On July 17, OSCAR’s Dr. Matt Bobrowsky and student Keturah Braithwaite travelled to the Kennedy Space Center (KSC) to witness the launch of a rocket carrying supplies
to the International Space Station.
The two-stage rocket also carried some experiments created by students (including one experiment from a DSU student team). Bobrowsky had seen a rocket launch before, but this one was unusual in that it was only the second time that, after the first stage separated a few minutes into flight, the first stage engines continued to fire to bring it down to a soft landing on the ground somewhat south of the launch pad. Bobrowsky remarks, “That was an amazing spectacle, as the fiery rocket engines were vividly scintillating against the nighttime sky. The landing was also an important step for bringing down the costs of future spaceflights.”
The two also toured KSC, seeing sites like the massive Vehicle Assembly Building (so large that it has its own weather inside) and various launch pads. One of the launch pads they saw was Pad 39A — the one from which the Saturn V rocket was launched, carrying humans to the moon for the first time.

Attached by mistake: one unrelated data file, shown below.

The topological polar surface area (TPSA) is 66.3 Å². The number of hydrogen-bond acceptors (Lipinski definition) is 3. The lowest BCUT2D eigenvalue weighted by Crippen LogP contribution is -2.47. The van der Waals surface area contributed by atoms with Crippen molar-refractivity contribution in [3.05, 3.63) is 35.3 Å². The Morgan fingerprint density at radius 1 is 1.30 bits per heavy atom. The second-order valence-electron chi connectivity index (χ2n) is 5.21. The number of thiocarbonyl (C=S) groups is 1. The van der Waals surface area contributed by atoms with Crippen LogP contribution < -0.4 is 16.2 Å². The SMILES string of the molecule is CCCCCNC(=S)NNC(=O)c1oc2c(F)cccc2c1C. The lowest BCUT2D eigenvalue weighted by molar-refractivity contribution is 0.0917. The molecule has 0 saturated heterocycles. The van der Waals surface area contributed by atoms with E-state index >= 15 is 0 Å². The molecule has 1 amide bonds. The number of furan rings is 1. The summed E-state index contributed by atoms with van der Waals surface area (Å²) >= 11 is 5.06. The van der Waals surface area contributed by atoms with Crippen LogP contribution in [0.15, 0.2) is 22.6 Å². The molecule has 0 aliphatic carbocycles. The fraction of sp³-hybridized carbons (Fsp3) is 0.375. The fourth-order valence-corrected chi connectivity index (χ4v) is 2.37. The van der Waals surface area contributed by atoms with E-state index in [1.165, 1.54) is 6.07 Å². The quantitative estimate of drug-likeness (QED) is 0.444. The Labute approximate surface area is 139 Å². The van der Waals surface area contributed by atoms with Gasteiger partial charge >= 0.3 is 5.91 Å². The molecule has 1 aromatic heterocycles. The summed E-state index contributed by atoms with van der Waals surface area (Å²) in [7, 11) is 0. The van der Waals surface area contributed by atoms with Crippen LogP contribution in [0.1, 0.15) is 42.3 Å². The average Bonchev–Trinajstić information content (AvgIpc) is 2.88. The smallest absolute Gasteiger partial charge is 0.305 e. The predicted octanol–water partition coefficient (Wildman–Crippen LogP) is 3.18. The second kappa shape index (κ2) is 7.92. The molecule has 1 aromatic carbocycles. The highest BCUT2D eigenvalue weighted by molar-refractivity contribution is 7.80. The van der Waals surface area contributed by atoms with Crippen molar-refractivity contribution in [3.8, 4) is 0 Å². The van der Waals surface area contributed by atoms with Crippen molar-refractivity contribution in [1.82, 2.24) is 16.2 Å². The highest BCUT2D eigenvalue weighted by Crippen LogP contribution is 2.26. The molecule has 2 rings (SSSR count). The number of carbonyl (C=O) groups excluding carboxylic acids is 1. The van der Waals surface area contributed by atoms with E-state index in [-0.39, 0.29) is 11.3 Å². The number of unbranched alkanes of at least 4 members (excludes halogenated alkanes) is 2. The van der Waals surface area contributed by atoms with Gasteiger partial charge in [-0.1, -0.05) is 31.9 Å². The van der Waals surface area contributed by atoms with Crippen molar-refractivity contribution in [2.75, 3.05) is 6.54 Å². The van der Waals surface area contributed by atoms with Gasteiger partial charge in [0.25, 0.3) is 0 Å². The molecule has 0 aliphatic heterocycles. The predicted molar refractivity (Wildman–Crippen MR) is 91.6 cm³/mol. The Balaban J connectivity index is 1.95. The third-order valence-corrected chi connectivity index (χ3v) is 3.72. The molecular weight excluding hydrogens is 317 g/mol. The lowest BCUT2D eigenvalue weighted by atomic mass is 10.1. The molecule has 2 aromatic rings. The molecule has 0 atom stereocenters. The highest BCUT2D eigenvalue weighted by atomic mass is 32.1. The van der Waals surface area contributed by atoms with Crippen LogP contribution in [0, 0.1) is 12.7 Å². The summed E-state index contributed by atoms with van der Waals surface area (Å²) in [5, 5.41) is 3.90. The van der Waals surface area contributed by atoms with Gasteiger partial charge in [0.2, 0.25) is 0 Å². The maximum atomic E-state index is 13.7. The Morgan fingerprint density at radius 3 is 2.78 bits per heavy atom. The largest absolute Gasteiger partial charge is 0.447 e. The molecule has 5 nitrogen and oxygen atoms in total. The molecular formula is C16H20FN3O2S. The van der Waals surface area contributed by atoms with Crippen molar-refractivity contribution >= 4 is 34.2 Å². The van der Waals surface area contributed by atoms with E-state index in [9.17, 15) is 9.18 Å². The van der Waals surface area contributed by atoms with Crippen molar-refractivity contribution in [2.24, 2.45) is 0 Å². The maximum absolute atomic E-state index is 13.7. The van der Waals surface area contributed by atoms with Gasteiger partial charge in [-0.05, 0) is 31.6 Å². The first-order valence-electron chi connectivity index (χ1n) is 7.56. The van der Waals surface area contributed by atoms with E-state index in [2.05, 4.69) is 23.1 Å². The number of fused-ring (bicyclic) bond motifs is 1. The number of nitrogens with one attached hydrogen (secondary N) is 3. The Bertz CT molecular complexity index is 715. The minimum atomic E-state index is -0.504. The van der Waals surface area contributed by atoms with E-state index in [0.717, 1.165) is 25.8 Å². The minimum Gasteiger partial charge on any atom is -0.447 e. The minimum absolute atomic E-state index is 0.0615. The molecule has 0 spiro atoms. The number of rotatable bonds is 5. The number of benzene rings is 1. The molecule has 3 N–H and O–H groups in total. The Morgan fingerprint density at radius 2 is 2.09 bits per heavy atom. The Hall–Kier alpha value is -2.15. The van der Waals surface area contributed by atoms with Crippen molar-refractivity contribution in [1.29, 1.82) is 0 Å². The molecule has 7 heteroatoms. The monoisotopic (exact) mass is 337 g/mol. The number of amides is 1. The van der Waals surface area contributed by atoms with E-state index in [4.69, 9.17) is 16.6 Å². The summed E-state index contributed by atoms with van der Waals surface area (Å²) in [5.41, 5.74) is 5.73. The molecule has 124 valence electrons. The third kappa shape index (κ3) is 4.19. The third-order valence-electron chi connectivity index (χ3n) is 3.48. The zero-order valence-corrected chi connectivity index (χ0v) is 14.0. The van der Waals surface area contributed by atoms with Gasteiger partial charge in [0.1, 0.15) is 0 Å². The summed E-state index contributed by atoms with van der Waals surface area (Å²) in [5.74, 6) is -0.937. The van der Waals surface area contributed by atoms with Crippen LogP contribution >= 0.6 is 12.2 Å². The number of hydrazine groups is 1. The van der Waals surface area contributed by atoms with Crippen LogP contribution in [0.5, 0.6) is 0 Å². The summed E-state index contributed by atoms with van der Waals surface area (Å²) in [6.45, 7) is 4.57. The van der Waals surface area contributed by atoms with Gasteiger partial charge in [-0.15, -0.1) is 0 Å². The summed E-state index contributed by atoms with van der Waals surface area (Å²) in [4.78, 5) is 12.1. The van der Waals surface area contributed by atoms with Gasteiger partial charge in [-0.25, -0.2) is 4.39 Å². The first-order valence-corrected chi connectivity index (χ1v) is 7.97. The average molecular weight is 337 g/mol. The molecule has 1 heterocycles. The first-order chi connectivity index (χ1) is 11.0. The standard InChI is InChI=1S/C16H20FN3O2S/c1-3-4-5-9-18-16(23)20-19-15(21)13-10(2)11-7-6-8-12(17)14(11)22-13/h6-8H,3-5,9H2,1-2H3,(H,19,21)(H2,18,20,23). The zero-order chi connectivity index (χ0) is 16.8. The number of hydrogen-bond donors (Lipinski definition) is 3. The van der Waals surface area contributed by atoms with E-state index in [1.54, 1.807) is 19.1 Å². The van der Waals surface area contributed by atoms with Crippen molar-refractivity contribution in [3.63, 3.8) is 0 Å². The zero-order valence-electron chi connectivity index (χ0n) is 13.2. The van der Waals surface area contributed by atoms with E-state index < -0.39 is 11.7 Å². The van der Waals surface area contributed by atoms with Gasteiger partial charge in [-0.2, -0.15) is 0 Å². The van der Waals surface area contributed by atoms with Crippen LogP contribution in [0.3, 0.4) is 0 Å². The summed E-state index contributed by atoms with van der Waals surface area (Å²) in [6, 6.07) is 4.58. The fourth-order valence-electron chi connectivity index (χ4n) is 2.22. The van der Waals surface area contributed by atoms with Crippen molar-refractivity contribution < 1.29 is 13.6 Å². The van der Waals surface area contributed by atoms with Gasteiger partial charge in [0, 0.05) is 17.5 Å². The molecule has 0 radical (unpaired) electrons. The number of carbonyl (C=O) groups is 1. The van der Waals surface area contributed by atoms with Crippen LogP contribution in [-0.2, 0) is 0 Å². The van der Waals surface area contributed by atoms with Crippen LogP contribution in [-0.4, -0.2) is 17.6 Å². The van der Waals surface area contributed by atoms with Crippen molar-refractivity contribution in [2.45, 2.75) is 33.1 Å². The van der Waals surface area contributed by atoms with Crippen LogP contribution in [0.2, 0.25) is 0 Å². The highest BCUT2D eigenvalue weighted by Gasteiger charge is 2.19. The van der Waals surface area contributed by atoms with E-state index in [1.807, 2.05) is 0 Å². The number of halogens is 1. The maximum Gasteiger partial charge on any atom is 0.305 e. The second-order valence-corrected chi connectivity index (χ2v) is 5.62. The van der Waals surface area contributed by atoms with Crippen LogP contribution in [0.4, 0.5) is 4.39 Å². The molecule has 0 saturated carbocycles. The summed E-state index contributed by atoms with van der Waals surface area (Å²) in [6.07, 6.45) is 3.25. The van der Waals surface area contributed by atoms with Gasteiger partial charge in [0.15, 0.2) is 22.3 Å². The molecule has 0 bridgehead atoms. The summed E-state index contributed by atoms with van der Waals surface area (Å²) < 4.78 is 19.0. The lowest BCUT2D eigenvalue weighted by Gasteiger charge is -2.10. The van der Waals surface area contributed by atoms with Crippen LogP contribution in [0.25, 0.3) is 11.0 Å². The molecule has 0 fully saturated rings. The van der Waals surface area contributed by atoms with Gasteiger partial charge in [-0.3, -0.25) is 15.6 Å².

Also at KSC are memorials to various astronauts who died during spaceflight (or during preparations for spaceflight). Bobrowsky points out that those men and women did not die in vain. “We have
learned from the mistakes and built upon their
achievements. The U.S. space program provides lessons for all of us, one being that while we will inevitably experience setbacks, some very tragic, we can — and must — keep pushing forward and upward. That achievement 47 years ago of humanity first setting foot on another world shows how much we are capable of doing if we are sufficiently determined.”